On 3 May 1860 Suzor was promoted captain, on the recommendation of Melchior-Alphonse de Salaberry, the deputy adjutant-general of Canada East, whose protégé he was. Suzor received command of a company of volunteer militiamen which was to form the nucleus of the later Voltigeurs de Québec. No political appointment was ever to prove as important for the militia in general and French Canadian soldiers in particular. Suzor devoted all his energies to military matters, giving freely of his time and money to the Canadian militia. Thanks to his dynamism, his competence, and the excitement produced by the American Civil War, which induced heads of firms to sacrifice one hour of work so that their employees could take military training, the number of Francophone corps in Quebec City grew from two to 16. Since the militia instructors were British regular soldiers who did not speak French, Suzor trained, in addition to his company of volunteers, the students of Université Laval, the École Normale Laval, the Séminaire de Québec, and the cadets of the military school at the Citadel. He paid for the clothing, equipment, and maintenance of the less privileged French Canadian volunteers from Lower Town; the government provided for the needs of the upper class which were Anglophone. Suzor also helped finance the Monument aux Braves de 1760, erected by the Société Saint-Jean-Baptiste of Quebec and unveiled on 19 Oct. 1863.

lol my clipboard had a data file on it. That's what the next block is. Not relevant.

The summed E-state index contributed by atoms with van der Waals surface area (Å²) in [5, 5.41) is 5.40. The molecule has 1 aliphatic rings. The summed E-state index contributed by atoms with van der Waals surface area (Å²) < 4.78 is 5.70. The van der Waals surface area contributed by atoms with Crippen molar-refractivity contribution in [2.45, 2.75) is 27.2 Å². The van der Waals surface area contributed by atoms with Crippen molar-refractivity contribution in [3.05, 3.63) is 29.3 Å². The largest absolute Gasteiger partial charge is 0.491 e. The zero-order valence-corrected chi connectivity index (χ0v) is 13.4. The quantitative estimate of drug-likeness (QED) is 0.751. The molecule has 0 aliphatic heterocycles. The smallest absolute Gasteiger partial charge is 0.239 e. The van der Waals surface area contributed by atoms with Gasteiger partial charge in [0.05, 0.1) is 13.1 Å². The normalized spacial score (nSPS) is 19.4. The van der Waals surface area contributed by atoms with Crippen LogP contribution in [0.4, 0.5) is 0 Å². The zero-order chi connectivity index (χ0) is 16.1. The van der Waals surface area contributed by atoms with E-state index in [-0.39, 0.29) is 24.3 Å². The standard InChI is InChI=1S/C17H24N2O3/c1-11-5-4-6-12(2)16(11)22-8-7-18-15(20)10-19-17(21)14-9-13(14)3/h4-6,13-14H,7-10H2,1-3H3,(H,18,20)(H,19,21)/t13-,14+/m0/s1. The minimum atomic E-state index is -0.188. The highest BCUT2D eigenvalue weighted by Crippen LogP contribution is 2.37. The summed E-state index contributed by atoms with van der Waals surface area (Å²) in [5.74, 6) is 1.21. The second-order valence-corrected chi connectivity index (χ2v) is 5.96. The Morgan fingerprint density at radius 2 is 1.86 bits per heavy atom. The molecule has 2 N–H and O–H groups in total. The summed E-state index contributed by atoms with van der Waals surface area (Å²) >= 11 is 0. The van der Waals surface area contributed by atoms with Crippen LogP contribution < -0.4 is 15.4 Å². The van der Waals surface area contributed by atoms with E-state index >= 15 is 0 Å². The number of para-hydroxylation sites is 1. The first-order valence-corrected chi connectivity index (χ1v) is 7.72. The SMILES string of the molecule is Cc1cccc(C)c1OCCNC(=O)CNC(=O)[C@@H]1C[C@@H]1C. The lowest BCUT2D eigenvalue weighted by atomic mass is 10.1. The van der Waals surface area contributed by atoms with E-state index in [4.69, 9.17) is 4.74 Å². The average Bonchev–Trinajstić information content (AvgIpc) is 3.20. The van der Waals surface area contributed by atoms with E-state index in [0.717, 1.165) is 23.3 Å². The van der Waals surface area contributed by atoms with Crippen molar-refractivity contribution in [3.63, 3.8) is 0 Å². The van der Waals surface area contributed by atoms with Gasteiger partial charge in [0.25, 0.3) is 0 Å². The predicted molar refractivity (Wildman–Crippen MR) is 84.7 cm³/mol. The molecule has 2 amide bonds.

Suzor progressed rapidly in his career as a consequence, although at each promotion influential people also intervened on his behalf. On 28 March 1862 he was appointed adjutant of the 9th battalion of the newly formed Voltigeurs de Québec, which was commanded by Charles-René-Léonidas d’Irumberry* de Salaberry. On 21 November of that year he became brigade major of the 7th Military District (eastern part of Canada East). He was promoted lieutenant-colonel on 7 Oct. 1864, and was attached to the military school at Quebec City as an instructor; in 1865 he became commandant of the school, as a result of public pressure against the discrimination to which Francophone soldiers were subject. Finally, on 15 Nov. 1865, Suzor became assistant to the deputy adjutant-general, Salaberry. In describing Suzor as “fully endowed with intelligence, zeal, and capability,” Sir Étienne-Paschal Taché could have found no better words.